1) Device is exempt from 510(k) requirements of the Act: If you submit a 510(k) for a device that is exempt from 510(k), we will not refund your fee payment. It is your responsibility to review the classification regulations10 that pertain to your device and to determine whether a regulation exempts your device from the 510(k) requirements.11 Consultation with FDA personnel before submitting 510(k)s for products that may not require review will serve to conserve both FDA and industry resources.12
2) Not a device: If you submit a 510(k) for a product that FDA determines does not meet the definition of a device under section 201(h) of the FD&C Act, or is not a combination product with a device constituent part, we will not refund your fee payment.
3) Change or modification to a device: FDA reviews all 510(k) submissions, including those for a change to a legally-marketed device, for an equivalency determination. Therefore, the agency does not intend to refund user fees if, for example, a manufacturer later decides that the change may not have been of a type that required a new 510(k) and wishes to withdraw the submission. FDA encourages manufacturers who intend to modify a legally marketed device to consult the guidance entitled, “Deciding When to Submit a 510(k) for a Change to an Existing Device,” issued January 10, 1997. Also, note that a guidance document applicable to a specific type of device would supersede the above referenced general guidance document.
In addition, in order to obtain information regarding the class in which a device type has been classified or the requirements applicable to a device type or product, a manufacturer may submit a request under section 513(g) of the Act (21 U.S.C. 360c(g)). For more information on submitting a 513(g), please see the FDA guidance “User Fees for 513(g) Requests for Information,” issued on April 6, 2012.
7. Do I have to pay for a new submission if I previously received a not substantially equivalent (NSE) determination for my device?
Yes. Any new submission for a device found NSE is subject to the fee associated with the submission type, if the type is subject to fees.
As described in FDA’s guidance entitled, “FDA and Industry Actions on Premarket Notification (510(k)) Submissions: Effect on FDA Review Clock and Goals,” issued on October 15, 2012, if we determine your device is NSE for one of the following three reasons:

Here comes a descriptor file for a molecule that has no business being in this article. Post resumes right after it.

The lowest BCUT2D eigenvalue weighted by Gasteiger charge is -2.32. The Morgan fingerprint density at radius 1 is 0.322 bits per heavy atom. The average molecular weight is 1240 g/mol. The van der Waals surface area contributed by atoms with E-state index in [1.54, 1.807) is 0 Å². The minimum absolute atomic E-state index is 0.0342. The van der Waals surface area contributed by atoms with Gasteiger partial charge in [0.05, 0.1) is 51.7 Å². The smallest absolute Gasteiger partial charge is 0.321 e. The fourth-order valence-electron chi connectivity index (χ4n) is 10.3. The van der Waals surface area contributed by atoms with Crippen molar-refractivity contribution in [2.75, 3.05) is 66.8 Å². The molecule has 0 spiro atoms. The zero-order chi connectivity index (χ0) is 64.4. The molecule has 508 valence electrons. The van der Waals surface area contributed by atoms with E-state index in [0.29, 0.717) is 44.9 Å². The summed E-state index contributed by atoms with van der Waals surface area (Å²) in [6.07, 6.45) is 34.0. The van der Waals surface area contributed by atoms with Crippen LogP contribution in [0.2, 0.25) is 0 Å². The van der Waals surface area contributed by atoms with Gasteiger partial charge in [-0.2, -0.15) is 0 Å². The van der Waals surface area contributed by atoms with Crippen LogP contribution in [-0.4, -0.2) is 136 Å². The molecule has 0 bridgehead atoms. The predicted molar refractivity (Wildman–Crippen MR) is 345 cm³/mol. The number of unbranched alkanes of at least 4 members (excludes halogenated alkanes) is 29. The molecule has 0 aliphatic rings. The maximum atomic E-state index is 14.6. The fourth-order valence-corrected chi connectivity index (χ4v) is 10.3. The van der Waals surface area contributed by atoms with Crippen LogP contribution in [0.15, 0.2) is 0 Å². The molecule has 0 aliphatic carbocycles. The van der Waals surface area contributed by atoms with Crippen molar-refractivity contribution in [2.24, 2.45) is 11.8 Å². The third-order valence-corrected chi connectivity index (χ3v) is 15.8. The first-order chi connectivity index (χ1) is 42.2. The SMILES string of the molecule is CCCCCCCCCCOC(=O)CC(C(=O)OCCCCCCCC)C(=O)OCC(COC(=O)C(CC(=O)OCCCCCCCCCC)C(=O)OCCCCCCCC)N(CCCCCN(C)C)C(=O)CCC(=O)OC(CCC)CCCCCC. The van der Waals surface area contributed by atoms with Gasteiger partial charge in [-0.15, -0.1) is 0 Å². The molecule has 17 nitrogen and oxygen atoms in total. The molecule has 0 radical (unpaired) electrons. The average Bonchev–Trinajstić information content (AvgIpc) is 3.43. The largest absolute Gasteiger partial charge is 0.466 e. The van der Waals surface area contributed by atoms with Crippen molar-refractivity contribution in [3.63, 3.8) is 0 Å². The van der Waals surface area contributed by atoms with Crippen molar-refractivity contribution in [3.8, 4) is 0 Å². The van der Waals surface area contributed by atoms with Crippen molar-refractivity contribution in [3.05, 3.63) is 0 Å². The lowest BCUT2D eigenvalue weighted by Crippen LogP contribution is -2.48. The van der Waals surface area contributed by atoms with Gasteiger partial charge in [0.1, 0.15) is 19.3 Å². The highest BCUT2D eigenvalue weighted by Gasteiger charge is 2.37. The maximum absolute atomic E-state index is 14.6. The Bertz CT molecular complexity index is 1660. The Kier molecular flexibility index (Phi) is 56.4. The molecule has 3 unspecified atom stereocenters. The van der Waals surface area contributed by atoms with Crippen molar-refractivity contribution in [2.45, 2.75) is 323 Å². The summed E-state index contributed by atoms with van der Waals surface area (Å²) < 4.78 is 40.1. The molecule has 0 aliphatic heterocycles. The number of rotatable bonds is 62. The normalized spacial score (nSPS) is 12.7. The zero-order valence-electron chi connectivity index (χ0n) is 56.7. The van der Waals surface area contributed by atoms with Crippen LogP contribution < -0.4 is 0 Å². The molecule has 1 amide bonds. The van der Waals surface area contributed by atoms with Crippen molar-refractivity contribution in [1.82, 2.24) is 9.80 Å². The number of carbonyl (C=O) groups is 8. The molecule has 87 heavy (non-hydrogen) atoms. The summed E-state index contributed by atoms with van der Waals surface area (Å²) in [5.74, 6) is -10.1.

- no predicate device, as defined in 21 CFR 807.92(a)(3), exists;
- your device has a new intended use compared to the predicate; or
- your device has different technological characteristics that raise different questions of safety and effectiveness,
you have three options. You may petition for Evaluation of Automatic Class III Designation (de novo classification under section 513(f)(2)(A) of the FD&C Act (21 U.S.C. 360c(f)(2)(A)), submit a humanitarian device exemption (HDE) application, or submit a Premarket Approval (PMA) application. De novo petitions and HDEs are not subject to user fees. However, if you submit a PMA, FDA will assess the PMA fee in effect at the time of submission. (http://www.fda.gov/MedicalDevices/DeviceRegulationandGuidance/Overview/ucm310929.htm)
We may determine that your device is NSE based on the fact that the performance data provided in your submission did not demonstrate your device to be at least as safe and effective as a legally marketed device of that type. You may submit a new 510(k) if you believe you have additional data showing that your device is substantially equivalent. Because FDA considers this submission a new 510(k), we intend to assess the fee in effect for a 510(k) at the time of the new 510(k) submission.13 This information is summarized in Appendix 1 (Table 3).
8. If FDA considers my 510(k) withdrawn because I failed to supply an electronic copy (eCopy), will FDA refund my fee payment?
Yes. Section 745A(b) of the FD&C Act, added by section 1136 of the Food and Drug Administration Safety and Innovation Act (FDASIA), provides statutory authority to require eCopies after issuance of final guidance (See Public Law No: 112-144). As outlined in FDA’s guidance “eCopy Program for Medical Device Submissions,” issued on December 31, 2012 , if FDA does not receive an eCopy, or receives an eCopy that cannot be accepted because it does not meet our technical standards, the omission or reasons for that failure will be communicated to you in writing to aid in your creation of a valid replacement eCopy. If a valid eCopy is not received within 180 days of this notification, the submission will be deleted from our system and FDA will refund the fee paid upon written request.
9. If acceptance criteria are not met for my 510(k) submission, will FDA refund my user fee payment?
Yes. FDA will conduct an acceptance review of your submission as detailed in FDA’s guidance “Refuse to Accept Policy for 510(k)s” issued on December 31, 2012. If FDA determines required elements are not present in your submission, you will be notified within 15 days of receipt that your submission is incomplete and has not been accepted. You may submit the missing information to the 510(k) submission without submitting a new user fee. Alternatively, you may send a written request to withdraw the submission and request a refund of the fee paid if you decide not to provide the missing information. If you do not respond with either the missing information or a request to withdraw the submission and obtain a refund within 180 days of FDA’s refuse to accept notification, the submission will be considered withdrawn and a refund will not be issued.